Not gonna happen, Ryan said Tuesday. “I will not allow my name to be placed in nomination,” Ryan said. “And it will not be me. I don’t know how I can be clearer than that. ... It should be someone who actually wants to be president or is running for president.” (Video here.)
That’s what’s called a Shermanesque statement.
Then again, he had said he didn’t want to be speaker.
Clinton, Trump overshoot
Newsday columnist Dan Janison finds both New York front-runners stretching the truth lately.
Clinton has been depicting Bernie Sanders’ Vermont as a major home base for illegal gun trafficking into New York. It is not. Far more weapons come from Virginia, where Gov. Terry McAuliffe, a close Clinton ally, has been criticized for compromises with the gun lobby.
And as for Trump’s tantrums over a “rigged” and “crooked” delegate-selection process, them’s the rules — and in his business dealings, Trump often brags of using complex rules, including bankruptcy laws, to his advantage.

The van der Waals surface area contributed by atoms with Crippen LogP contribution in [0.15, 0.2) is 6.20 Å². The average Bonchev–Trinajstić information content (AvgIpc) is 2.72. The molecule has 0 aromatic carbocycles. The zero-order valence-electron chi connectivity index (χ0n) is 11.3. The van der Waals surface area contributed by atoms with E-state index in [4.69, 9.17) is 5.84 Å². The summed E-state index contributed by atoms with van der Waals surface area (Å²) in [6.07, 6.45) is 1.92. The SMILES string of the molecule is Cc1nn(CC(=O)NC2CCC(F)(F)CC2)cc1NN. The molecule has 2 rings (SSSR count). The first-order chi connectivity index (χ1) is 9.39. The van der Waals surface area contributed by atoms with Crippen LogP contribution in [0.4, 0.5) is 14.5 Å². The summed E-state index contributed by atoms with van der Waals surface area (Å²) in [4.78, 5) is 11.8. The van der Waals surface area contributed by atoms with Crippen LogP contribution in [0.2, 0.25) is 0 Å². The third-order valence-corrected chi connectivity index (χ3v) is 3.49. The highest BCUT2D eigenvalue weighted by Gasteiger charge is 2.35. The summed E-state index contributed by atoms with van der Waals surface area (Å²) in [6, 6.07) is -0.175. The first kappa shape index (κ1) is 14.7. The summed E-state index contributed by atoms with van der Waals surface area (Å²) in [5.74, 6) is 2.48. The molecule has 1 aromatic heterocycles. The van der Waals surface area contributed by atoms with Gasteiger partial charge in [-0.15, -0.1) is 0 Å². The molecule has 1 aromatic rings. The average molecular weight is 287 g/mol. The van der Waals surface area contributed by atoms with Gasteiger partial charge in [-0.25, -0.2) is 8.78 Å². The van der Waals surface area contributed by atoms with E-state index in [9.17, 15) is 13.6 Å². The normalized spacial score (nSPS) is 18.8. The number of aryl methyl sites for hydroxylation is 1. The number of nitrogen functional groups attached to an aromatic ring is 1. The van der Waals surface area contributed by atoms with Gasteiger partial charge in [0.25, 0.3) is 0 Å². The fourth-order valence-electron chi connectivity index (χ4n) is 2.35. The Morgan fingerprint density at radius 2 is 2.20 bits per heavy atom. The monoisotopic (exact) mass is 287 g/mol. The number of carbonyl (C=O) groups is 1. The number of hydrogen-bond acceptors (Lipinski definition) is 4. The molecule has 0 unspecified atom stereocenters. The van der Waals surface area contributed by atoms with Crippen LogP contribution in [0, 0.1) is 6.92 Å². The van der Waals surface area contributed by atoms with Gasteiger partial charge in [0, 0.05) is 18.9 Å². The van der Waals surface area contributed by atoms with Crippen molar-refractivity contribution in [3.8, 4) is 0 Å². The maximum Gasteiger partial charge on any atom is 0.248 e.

Meanwhile, BuzzFeed’s Andrew Kaczynski unearthed a quote oft-tweeted by Trump in recent years: “You have to learn the rules of the game. And then you have to play better than anyone else.”
The day on the trail
Sanders on Wednesday won the endorsement of the Transport Workers Union Local 100, representing New York City bus and subway workers, Newsday's Emily Ngo reports. The campaign sees it as giving them access to a solid get-out-the-vote operation. Clinton came back with an endorsement by Electrical Workers Local 3.
Clinton on Tuesday said she has no apologies for playing the “gender card” on pay parity.